But There Is A Powerful Dissent
On September 14, 2017, the Supreme Court of Virginia issued an opinion affirming the controversial “rate freeze law.”
As we previously discussed here and here, a group of industrial customers of Appalachian Power Company (“APCo”) appealed to the Supreme Court of Virginia, asking the Court to strike a controversial portion of the Virginia Electric Utility Regulation Act (“Regulation Act”). The group, the Old Dominion Committee for Fair Utility Rates (“Committee”), challenged a 2015 amendment to the Regulation Act, Senate Bill 1349 — the so-called “rate freeze law” which prevents the State Corporation Commission (“SCC” or “Commission”) from reviewing or reducing the base rates of APCo and Dominion Virginia Power (“Dominion”) until 2020 and 2021, respectively.
There is little dispute the law has helped APCo’s and Dominion’s profits and led to rates that are higher than they otherwise would be if the Commission had authority to review them. Using Dominion’s own figures, Commission Staff calculated in a recent report that the company’s customers would be due about a $130 million refund on bills paid in 2015 and 2016. APCo had overearnings of more than $20 million in 2016, according to the report.
The case centered around the language in Article IX, § 2 of the Constitution of Virginia, which the Committee argued reserved rate-making authority to the Commission, and that the General Assembly had overstepped its authority by passing legislation that stripped the Commission from reviewing the utilities’ rates for five and seven years. Article IX, § 2 provides as follows:
“Subject to such criteria and other requirements as may be prescribed by law, the [State Corporation] Commission shall have the power and be charged with the duty of regulating the rates, charges, and services and, except as may be otherwise authorized by the Constitution or by general law, the facilities of railroad, telephone, gas, and electric companies.” Va. Const. art. IX, § 2.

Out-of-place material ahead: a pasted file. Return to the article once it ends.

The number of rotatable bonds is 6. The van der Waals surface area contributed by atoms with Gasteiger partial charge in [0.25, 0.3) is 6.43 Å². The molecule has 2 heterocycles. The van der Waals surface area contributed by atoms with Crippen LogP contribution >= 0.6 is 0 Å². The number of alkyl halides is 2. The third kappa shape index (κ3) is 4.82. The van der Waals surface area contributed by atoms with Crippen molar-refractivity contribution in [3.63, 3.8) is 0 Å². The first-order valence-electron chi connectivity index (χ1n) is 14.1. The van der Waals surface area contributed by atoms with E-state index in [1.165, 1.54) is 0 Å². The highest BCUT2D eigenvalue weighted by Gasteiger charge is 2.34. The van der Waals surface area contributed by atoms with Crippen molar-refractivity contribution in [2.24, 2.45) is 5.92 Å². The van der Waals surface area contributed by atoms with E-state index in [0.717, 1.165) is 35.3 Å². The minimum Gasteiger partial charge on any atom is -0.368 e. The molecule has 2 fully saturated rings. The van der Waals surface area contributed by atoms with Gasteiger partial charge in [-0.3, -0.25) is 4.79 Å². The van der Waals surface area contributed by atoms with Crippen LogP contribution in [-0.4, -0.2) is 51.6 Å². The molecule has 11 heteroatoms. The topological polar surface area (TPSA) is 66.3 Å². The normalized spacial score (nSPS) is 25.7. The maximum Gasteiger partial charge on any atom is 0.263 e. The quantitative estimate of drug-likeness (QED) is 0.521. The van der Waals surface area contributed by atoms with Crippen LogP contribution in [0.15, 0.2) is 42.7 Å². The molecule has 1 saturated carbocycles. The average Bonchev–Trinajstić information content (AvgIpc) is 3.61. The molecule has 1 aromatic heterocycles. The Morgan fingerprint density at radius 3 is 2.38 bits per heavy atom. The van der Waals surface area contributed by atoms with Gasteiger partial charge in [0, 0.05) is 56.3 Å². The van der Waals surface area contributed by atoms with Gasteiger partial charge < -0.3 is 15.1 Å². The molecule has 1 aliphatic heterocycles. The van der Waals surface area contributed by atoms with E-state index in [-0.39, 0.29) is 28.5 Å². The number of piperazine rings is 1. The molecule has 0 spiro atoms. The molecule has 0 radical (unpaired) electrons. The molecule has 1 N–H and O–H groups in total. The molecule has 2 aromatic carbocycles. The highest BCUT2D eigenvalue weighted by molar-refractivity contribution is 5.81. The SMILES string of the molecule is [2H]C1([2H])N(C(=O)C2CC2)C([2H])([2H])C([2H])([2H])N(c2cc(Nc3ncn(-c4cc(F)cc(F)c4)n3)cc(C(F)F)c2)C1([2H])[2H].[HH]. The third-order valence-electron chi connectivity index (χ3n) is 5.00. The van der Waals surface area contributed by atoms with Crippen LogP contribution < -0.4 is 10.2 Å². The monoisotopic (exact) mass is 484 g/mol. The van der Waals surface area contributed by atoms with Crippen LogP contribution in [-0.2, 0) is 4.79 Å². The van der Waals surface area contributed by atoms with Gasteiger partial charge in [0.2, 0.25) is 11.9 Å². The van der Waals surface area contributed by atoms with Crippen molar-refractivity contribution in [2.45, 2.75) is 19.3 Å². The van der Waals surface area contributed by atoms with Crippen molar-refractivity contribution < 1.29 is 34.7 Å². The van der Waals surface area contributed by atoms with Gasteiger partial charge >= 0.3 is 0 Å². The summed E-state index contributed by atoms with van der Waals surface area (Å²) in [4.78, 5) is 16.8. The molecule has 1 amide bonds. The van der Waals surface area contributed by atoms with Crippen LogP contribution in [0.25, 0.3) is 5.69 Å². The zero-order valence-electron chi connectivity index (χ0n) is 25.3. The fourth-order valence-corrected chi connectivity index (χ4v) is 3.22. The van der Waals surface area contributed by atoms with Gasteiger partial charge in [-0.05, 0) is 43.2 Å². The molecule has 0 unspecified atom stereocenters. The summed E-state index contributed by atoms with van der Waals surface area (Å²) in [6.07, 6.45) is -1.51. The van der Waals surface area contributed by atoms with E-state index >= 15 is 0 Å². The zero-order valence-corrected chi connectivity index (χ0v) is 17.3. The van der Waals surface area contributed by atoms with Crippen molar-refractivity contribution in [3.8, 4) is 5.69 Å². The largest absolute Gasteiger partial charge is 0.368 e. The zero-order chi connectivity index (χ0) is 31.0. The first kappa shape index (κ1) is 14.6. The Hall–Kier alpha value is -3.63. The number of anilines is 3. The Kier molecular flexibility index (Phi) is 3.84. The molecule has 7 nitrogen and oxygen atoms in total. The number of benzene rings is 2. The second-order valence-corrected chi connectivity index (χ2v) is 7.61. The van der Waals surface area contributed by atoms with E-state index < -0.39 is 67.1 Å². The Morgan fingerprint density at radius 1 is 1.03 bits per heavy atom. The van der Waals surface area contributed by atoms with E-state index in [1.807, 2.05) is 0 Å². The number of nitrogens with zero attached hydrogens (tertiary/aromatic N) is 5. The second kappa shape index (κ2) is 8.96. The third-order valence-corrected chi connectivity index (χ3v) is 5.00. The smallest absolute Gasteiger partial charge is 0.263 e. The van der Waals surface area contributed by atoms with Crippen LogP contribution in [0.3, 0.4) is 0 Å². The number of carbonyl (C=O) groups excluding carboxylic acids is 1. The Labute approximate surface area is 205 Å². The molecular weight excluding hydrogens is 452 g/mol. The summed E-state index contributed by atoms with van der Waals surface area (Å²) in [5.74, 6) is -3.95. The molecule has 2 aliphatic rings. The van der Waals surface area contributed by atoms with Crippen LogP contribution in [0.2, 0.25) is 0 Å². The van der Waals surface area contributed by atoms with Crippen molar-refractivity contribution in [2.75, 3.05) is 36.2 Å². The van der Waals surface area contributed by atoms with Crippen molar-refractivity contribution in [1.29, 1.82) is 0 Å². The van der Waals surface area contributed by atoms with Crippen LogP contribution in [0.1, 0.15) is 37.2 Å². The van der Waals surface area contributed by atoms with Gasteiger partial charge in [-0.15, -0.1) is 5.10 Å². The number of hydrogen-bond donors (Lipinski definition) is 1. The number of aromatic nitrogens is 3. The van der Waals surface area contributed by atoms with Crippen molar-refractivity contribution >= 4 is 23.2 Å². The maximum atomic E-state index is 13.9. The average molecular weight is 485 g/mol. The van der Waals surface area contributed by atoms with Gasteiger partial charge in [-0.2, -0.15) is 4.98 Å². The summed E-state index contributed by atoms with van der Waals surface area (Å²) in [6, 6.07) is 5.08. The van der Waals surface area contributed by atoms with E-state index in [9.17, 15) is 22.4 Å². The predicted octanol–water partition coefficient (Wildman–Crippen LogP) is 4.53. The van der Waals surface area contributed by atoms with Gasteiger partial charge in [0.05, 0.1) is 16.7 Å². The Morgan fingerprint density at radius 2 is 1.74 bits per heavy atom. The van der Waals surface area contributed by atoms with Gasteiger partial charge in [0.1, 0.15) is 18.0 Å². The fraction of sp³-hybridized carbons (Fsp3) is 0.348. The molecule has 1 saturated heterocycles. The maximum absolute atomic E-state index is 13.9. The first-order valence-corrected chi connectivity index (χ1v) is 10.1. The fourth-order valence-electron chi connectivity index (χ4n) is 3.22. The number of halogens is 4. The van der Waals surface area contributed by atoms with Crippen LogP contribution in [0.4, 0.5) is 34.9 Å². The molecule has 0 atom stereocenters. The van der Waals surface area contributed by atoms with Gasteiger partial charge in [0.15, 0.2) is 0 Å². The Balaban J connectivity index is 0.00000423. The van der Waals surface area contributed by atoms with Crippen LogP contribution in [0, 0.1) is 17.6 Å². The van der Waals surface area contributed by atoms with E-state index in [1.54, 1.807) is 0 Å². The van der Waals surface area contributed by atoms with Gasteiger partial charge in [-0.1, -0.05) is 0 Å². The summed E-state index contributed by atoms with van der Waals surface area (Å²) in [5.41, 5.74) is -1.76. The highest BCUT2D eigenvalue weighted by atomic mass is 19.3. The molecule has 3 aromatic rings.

Justice Mims, in a powerful dissent, summed up the issue properly: “This case boils down to a simple question: what does that sentence mean?”
In an opinion written by Justice Elizabeth A. McClanahan, the Supreme Court of Virginia rejected the Committee’s argument that the rate freeze law violates Article IX, § 2 of the Constitution of Virginia. The Court explains that “[t]here is nothing in Article IX, § 2 that clearly indicates that the Commission’s authority to set rates displaces or is exclusive of the General Assembly’s authority.” The Court further states that the Commission correctly decided that the rate freeze law “is constitutional because it is not plainly repugnant to Article IX, § 2 of the Virginia.” In her opinion for the Court, Justice McClanahan also noted that the Court has “no constitutional authority to judge whether a statute is unwise, improper, or inequitable because the legislature, not the judiciary, is the sole author of public policy.”
In his dissent, Justice Mims argues that the language in Article IX, § 2 means that the “General Assembly may impose standards and prerequisites that the Commission must adhere to when exercising its power and duty to set rates.” He goes on to clarify that it “does not mean that the General Assembly may suspend that power and duty.” Justice Mims warns that based on the Court’s analysis, the General Assembly has the power to strip the Commission of its power set forth in Article IX, § 2 at its will. “That sobering outcome thwarts the purpose behind creating the Commission in the first place.”
GreeneHurlocker represented the Virginia Citizens Consumer Council (“VCCC”), which filed an amicus brief before the Court. The VCCC argued that the rate-freeze law was unconstitutional. If you have any questions about any of the legal aspects of this case, do not hesitate to contact one of GreeneHurlocker’s Virginia energy and regulatory attorneys.